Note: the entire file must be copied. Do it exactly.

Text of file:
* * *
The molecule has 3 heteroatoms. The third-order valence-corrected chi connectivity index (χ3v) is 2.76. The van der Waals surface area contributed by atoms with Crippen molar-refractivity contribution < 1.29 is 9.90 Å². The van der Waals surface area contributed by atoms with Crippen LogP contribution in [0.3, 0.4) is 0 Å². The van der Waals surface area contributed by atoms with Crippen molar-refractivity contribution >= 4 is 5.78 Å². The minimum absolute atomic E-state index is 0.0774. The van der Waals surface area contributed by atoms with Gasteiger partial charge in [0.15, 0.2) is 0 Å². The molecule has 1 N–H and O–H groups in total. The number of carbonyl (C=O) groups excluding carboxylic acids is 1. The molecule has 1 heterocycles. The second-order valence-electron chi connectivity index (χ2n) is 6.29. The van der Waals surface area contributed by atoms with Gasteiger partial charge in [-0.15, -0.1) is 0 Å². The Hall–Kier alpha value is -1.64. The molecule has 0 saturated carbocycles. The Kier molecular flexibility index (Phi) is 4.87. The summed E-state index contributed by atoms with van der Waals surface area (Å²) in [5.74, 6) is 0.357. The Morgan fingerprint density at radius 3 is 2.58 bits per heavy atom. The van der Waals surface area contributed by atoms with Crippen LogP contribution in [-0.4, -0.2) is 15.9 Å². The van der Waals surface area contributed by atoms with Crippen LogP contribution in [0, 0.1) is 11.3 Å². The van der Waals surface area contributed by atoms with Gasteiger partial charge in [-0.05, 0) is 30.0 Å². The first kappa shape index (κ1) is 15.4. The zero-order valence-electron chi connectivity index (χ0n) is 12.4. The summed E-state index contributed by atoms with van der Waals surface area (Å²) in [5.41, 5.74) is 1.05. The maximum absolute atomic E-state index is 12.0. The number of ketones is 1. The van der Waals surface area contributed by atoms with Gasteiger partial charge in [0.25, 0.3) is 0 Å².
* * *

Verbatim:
The molecule has 3 heteroatoms. The third-order valence-corrected chi connectivity index (χ3v) is 2.76. The van der Waals surface area contributed by atoms with Crippen molar-refractivity contribution < 1.29 is 9.90 Å². The van der Waals surface area contributed by atoms with Crippen LogP contribution in [0.3, 0.4) is 0 Å². The van der Waals surface area contributed by atoms with Crippen molar-refractivity contribution >= 4 is 5.78 Å². The minimum absolute atomic E-state index is 0.0774. The van der Waals surface area contributed by atoms with Gasteiger partial charge in [0.15, 0.2) is 0 Å². The molecule has 1 N–H and O–H groups in total. The number of carbonyl (C=O) groups excluding carboxylic acids is 1. The molecule has 1 heterocycles. The second-order valence-electron chi connectivity index (χ2n) is 6.29. The van der Waals surface area contributed by atoms with Gasteiger partial charge in [-0.15, -0.1) is 0 Å². The Hall–Kier alpha value is -1.64. The molecule has 0 saturated carbocycles. The Kier molecular flexibility index (Phi) is 4.87. The summed E-state index contributed by atoms with van der Waals surface area (Å²) in [5.74, 6) is 0.357. The Morgan fingerprint density at radius 3 is 2.58 bits per heavy atom. The van der Waals surface area contributed by atoms with Crippen LogP contribution in [-0.4, -0.2) is 15.9 Å². The van der Waals surface area contributed by atoms with Crippen LogP contribution in [0, 0.1) is 11.3 Å². The van der Waals surface area contributed by atoms with Gasteiger partial charge in [-0.05, 0) is 30.0 Å². The first kappa shape index (κ1) is 15.4. The zero-order valence-electron chi connectivity index (χ0n) is 12.4. The summed E-state index contributed by atoms with van der Waals surface area (Å²) in [5.41, 5.74) is 1.05. The maximum absolute atomic E-state index is 12.0. The number of ketones is 1. The van der Waals surface area contributed by atoms with Gasteiger partial charge in [0.25, 0.3) is 0 Å².